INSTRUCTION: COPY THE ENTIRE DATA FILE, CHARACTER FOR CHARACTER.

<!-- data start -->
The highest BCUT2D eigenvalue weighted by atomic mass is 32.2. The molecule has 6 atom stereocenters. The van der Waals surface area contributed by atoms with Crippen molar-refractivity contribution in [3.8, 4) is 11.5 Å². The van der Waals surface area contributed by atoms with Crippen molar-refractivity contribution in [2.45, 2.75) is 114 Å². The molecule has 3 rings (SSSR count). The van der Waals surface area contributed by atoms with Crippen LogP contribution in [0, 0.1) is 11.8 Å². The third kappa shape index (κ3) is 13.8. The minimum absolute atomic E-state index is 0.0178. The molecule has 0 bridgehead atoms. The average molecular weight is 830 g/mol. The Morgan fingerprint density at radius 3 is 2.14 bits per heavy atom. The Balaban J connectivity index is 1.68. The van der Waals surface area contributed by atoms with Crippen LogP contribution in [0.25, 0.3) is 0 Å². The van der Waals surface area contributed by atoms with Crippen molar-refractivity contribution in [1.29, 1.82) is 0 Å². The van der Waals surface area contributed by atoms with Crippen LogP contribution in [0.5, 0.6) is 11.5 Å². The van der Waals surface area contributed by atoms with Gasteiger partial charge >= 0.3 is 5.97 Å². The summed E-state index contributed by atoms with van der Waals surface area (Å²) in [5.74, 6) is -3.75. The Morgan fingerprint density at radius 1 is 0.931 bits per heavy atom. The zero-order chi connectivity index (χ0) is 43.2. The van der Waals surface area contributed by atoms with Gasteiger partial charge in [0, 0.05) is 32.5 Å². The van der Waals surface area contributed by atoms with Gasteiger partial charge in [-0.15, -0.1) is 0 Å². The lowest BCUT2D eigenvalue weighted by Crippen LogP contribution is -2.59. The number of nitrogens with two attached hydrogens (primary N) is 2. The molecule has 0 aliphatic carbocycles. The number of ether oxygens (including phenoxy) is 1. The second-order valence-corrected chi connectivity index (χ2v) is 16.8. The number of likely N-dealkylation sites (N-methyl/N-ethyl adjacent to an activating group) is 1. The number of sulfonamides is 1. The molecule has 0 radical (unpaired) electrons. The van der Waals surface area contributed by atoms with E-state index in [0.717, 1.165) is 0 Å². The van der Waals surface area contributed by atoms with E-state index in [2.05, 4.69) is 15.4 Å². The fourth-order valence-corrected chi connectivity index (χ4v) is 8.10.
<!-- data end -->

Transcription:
The highest BCUT2D eigenvalue weighted by atomic mass is 32.2. The molecule has 6 atom stereocenters. The van der Waals surface area contributed by atoms with Crippen molar-refractivity contribution in [3.8, 4) is 11.5 Å². The van der Waals surface area contributed by atoms with Crippen molar-refractivity contribution in [2.45, 2.75) is 114 Å². The molecule has 3 rings (SSSR count). The van der Waals surface area contributed by atoms with Crippen LogP contribution in [0, 0.1) is 11.8 Å². The third kappa shape index (κ3) is 13.8. The minimum absolute atomic E-state index is 0.0178. The molecule has 0 bridgehead atoms. The average molecular weight is 830 g/mol. The Morgan fingerprint density at radius 3 is 2.14 bits per heavy atom. The Balaban J connectivity index is 1.68. The van der Waals surface area contributed by atoms with Crippen LogP contribution in [0.25, 0.3) is 0 Å². The van der Waals surface area contributed by atoms with Crippen molar-refractivity contribution in [1.29, 1.82) is 0 Å². The van der Waals surface area contributed by atoms with Crippen LogP contribution in [0.5, 0.6) is 11.5 Å². The van der Waals surface area contributed by atoms with Gasteiger partial charge >= 0.3 is 5.97 Å². The summed E-state index contributed by atoms with van der Waals surface area (Å²) in [5.74, 6) is -3.75. The Morgan fingerprint density at radius 1 is 0.931 bits per heavy atom. The zero-order chi connectivity index (χ0) is 43.2. The van der Waals surface area contributed by atoms with Gasteiger partial charge in [0, 0.05) is 32.5 Å². The van der Waals surface area contributed by atoms with Gasteiger partial charge in [-0.15, -0.1) is 0 Å². The lowest BCUT2D eigenvalue weighted by Crippen LogP contribution is -2.59. The number of nitrogens with two attached hydrogens (primary N) is 2. The molecule has 0 aliphatic carbocycles. The number of ether oxygens (including phenoxy) is 1. The second-order valence-corrected chi connectivity index (χ2v) is 16.8. The number of likely N-dealkylation sites (N-methyl/N-ethyl adjacent to an activating group) is 1. The number of sulfonamides is 1. The molecule has 0 radical (unpaired) electrons. The van der Waals surface area contributed by atoms with E-state index in [0.717, 1.165) is 0 Å². The van der Waals surface area contributed by atoms with E-state index in [2.05, 4.69) is 15.4 Å². The fourth-order valence-corrected chi connectivity index (χ4v) is 8.10.